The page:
by Karen Armstrong
As one of my goals this year is to learn more about Buddhism, it made sense to read this not quite traditional biography by noted religious scholar Karen Armstrong. As she points out in various places, there isn’t the evidence or proof that many contemporary academics rely on, but “we can be reasonably confident that Siddhatta Gotama did indeed exist and that his disciples preserved the memory of his life and teachings as well as they could.”
Armstrong divides the story of Buddha into six sections, always providing context for elements of his story, from the existing religions of his day, to the political realities, to forces shaping changes in society. Armstrong isn’t a Buddhist, so while she does have opinions, she doesn’t seem to be presenting the historical Buddha, or the content of his teachings, from a particular school’s point of view. She has a knack for summing up: “Religious knowledge in India had one criterion: did it work? Would it transform an individual, mitigate the pain of life, bring peace and hope of a final release? Nobody was interested in metaphysical doctrine for its own sake.”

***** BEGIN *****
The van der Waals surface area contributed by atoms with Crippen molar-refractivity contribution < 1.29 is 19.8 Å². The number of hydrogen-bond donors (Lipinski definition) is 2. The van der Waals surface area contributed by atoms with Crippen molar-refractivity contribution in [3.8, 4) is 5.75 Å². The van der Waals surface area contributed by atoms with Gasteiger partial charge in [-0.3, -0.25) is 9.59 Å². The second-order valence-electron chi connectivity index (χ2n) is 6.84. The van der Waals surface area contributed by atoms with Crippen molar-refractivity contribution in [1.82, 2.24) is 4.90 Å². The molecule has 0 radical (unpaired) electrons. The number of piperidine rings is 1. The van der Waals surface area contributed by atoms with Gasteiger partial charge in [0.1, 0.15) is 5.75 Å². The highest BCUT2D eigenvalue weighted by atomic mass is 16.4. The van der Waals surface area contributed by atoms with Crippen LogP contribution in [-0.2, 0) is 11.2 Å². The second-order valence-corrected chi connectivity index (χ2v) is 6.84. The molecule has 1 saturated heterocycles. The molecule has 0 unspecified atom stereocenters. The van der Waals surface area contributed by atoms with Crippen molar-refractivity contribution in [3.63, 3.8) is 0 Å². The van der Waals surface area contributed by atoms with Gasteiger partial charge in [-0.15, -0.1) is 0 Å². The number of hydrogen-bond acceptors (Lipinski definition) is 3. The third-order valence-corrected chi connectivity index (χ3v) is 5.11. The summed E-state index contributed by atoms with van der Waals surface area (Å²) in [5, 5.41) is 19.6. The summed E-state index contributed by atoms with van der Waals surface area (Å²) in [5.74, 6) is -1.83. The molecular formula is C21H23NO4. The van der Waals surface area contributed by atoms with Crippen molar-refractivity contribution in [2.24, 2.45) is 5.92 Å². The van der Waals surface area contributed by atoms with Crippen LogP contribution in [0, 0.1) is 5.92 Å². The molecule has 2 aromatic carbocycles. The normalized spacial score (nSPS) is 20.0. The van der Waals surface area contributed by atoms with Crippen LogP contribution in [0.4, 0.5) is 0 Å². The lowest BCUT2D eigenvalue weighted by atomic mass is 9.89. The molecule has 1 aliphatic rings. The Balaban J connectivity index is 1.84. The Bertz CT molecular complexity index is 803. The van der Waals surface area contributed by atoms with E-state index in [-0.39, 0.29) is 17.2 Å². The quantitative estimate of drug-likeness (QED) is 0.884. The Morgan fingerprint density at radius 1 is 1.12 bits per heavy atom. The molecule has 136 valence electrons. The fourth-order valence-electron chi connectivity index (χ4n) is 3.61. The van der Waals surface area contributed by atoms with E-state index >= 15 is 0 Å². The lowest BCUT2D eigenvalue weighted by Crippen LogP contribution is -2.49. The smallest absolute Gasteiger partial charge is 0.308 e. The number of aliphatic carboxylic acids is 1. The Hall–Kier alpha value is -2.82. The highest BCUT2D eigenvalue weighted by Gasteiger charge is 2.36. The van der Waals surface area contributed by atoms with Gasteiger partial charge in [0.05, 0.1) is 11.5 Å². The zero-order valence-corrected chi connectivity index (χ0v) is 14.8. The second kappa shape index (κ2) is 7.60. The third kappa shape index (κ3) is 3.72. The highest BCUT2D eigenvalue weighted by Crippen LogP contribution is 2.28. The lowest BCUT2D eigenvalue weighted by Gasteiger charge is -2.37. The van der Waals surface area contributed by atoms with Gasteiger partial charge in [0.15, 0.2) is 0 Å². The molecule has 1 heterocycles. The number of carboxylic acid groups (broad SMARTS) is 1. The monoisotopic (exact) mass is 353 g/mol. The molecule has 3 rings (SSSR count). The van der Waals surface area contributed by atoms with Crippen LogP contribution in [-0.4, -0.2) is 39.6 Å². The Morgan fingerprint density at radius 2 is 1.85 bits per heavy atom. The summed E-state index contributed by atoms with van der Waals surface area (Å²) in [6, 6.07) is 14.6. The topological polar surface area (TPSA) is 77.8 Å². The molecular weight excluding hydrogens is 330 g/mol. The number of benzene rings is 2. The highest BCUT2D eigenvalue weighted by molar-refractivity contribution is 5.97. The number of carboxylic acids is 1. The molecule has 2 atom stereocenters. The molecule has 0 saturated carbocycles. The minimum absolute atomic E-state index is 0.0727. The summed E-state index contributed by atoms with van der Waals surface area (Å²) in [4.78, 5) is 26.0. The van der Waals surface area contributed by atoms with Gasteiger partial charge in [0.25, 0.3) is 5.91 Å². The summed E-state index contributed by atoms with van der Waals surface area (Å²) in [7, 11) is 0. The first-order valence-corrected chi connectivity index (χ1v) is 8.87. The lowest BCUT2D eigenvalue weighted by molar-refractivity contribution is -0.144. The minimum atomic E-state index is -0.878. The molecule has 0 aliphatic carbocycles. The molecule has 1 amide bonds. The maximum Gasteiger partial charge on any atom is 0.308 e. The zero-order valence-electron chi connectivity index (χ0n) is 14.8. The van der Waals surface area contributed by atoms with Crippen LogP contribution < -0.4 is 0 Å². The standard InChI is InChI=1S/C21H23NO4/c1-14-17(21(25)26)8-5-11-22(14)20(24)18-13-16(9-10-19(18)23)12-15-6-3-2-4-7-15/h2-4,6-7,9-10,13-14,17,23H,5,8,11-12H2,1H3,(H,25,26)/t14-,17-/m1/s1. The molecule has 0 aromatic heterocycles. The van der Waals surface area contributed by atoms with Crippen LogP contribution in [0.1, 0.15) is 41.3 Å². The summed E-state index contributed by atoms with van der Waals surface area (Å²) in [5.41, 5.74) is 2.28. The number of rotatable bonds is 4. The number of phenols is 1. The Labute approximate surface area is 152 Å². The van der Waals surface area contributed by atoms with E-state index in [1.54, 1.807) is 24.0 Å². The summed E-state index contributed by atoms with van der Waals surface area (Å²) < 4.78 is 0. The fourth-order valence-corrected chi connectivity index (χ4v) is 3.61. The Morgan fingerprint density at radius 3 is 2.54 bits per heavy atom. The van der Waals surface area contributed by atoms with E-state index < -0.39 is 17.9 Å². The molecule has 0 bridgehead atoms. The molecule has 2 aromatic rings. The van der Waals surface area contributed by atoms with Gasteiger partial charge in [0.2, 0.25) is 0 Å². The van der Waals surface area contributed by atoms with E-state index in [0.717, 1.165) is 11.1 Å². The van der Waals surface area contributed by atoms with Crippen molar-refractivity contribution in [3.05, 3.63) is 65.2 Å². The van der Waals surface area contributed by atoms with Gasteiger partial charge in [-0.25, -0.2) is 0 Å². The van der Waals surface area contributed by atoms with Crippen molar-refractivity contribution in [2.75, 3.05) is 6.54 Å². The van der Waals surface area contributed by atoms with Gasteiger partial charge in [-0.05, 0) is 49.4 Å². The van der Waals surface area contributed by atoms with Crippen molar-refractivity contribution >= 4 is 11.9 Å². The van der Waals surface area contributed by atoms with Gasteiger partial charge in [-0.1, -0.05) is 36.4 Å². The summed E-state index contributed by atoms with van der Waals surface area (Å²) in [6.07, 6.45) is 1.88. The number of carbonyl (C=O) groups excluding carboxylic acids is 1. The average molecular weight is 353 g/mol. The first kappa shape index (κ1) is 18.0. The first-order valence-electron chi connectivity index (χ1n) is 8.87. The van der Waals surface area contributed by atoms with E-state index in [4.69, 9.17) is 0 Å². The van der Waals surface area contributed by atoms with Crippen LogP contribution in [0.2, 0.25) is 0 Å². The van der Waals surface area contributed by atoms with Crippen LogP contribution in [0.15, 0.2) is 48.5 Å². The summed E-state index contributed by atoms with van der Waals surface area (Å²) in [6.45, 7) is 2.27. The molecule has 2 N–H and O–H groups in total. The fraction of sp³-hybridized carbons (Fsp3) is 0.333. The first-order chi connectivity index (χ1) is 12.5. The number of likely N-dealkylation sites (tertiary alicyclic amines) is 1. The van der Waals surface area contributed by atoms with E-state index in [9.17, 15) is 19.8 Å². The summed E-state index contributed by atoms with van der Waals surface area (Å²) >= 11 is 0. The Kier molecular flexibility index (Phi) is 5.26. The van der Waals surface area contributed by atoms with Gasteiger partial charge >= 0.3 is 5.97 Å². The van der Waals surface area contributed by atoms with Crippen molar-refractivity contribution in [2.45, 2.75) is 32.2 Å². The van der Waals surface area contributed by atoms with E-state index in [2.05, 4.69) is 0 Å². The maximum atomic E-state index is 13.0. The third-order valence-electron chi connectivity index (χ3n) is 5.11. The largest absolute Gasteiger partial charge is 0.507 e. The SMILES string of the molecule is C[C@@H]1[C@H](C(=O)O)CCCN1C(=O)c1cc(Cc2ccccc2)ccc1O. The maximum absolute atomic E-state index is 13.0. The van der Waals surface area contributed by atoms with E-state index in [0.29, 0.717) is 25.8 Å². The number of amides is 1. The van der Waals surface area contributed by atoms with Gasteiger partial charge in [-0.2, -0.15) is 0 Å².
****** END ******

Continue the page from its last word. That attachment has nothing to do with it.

She explores the likely path Siddhatta Gotama took from privileged prince to wandering monk to becoming “the Awakened one” and from there, to the extent possible, how he probably lived the rest of his life. She separates out probable embellishments (often offering explanation for how they likely came to be) from more probable reality. While he may have been an extraordinary person, the Buddha was always a human being, as Armstrong reminds us.
If you are interested in the Buddha as an historical figure, or are interested in knowing more about how Buddhism as a religion/philosophy/practice came to be, I recommend this book.